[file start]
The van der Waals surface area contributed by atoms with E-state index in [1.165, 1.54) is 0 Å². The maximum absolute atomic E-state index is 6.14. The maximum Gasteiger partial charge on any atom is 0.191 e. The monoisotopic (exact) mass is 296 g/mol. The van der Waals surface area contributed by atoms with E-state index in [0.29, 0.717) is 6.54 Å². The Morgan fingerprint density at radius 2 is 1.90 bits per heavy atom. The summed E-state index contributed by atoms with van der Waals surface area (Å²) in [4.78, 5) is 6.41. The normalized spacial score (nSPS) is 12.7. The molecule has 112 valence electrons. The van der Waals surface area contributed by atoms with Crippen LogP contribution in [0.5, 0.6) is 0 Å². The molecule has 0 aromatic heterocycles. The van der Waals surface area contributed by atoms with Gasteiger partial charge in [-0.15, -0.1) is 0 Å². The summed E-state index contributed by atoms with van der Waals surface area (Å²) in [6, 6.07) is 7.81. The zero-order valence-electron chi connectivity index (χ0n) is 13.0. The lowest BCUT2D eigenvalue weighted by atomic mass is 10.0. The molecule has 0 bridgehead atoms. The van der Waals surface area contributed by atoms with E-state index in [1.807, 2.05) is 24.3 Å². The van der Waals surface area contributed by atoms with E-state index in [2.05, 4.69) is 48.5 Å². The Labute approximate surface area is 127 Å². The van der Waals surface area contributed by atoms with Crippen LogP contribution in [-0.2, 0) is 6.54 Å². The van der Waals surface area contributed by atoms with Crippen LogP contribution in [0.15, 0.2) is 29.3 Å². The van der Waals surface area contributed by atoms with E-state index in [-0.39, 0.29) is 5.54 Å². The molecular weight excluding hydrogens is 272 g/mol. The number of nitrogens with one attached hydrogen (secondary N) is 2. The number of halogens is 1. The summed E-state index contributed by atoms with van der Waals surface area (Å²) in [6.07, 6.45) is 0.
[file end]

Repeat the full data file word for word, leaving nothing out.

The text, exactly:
The van der Waals surface area contributed by atoms with E-state index in [1.165, 1.54) is 0 Å². The maximum absolute atomic E-state index is 6.14. The maximum Gasteiger partial charge on any atom is 0.191 e. The monoisotopic (exact) mass is 296 g/mol. The van der Waals surface area contributed by atoms with E-state index in [0.29, 0.717) is 6.54 Å². The Morgan fingerprint density at radius 2 is 1.90 bits per heavy atom. The summed E-state index contributed by atoms with van der Waals surface area (Å²) in [4.78, 5) is 6.41. The normalized spacial score (nSPS) is 12.7. The molecule has 112 valence electrons. The van der Waals surface area contributed by atoms with Crippen LogP contribution in [0.5, 0.6) is 0 Å². The molecule has 0 aromatic heterocycles. The van der Waals surface area contributed by atoms with Gasteiger partial charge in [-0.15, -0.1) is 0 Å². The summed E-state index contributed by atoms with van der Waals surface area (Å²) in [6, 6.07) is 7.81. The zero-order valence-electron chi connectivity index (χ0n) is 13.0. The lowest BCUT2D eigenvalue weighted by atomic mass is 10.0. The molecule has 0 bridgehead atoms. The van der Waals surface area contributed by atoms with E-state index in [1.807, 2.05) is 24.3 Å². The van der Waals surface area contributed by atoms with E-state index in [2.05, 4.69) is 48.5 Å². The Labute approximate surface area is 127 Å². The van der Waals surface area contributed by atoms with Crippen LogP contribution in [-0.2, 0) is 6.54 Å². The van der Waals surface area contributed by atoms with Crippen LogP contribution in [0.15, 0.2) is 29.3 Å². The van der Waals surface area contributed by atoms with E-state index in [-0.39, 0.29) is 5.54 Å². The molecular weight excluding hydrogens is 272 g/mol. The number of nitrogens with one attached hydrogen (secondary N) is 2. The number of halogens is 1. The summed E-state index contributed by atoms with van der Waals surface area (Å²) in [6.07, 6.45) is 0.